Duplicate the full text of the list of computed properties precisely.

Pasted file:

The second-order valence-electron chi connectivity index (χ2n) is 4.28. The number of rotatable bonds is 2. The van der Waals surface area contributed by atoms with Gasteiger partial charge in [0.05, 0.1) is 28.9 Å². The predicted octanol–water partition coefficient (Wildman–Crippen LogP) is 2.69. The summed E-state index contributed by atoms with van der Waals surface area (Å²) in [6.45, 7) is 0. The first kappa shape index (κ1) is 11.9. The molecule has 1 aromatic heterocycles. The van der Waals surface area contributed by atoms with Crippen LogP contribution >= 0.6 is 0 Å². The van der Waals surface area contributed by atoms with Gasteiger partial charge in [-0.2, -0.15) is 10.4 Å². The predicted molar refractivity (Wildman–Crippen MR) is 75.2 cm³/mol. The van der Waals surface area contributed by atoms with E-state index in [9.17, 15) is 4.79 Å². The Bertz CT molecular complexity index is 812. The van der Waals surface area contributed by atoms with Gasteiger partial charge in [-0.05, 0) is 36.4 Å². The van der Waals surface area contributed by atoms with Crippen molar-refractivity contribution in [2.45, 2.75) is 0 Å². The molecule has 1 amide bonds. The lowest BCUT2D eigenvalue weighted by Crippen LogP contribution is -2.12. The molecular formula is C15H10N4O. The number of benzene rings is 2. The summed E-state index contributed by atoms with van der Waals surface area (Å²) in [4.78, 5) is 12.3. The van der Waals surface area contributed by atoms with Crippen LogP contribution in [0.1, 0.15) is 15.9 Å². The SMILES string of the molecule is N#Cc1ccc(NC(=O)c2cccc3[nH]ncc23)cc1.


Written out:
The second-order valence-electron chi connectivity index (χ2n) is 4.28. The number of rotatable bonds is 2. The van der Waals surface area contributed by atoms with Gasteiger partial charge in [0.05, 0.1) is 28.9 Å². The predicted octanol–water partition coefficient (Wildman–Crippen LogP) is 2.69. The summed E-state index contributed by atoms with van der Waals surface area (Å²) in [6.45, 7) is 0. The first kappa shape index (κ1) is 11.9. The molecule has 1 aromatic heterocycles. The van der Waals surface area contributed by atoms with Crippen LogP contribution >= 0.6 is 0 Å². The van der Waals surface area contributed by atoms with Gasteiger partial charge in [-0.2, -0.15) is 10.4 Å². The predicted molar refractivity (Wildman–Crippen MR) is 75.2 cm³/mol. The van der Waals surface area contributed by atoms with E-state index in [9.17, 15) is 4.79 Å². The Bertz CT molecular complexity index is 812. The van der Waals surface area contributed by atoms with Gasteiger partial charge in [-0.05, 0) is 36.4 Å². The van der Waals surface area contributed by atoms with Crippen molar-refractivity contribution in [2.45, 2.75) is 0 Å². The molecule has 1 amide bonds. The lowest BCUT2D eigenvalue weighted by Crippen LogP contribution is -2.12. The molecular formula is C15H10N4O. The number of benzene rings is 2. The summed E-state index contributed by atoms with van der Waals surface area (Å²) in [4.78, 5) is 12.3. The van der Waals surface area contributed by atoms with Crippen LogP contribution in [0.1, 0.15) is 15.9 Å². The SMILES string of the molecule is N#Cc1ccc(NC(=O)c2cccc3[nH]ncc23)cc1.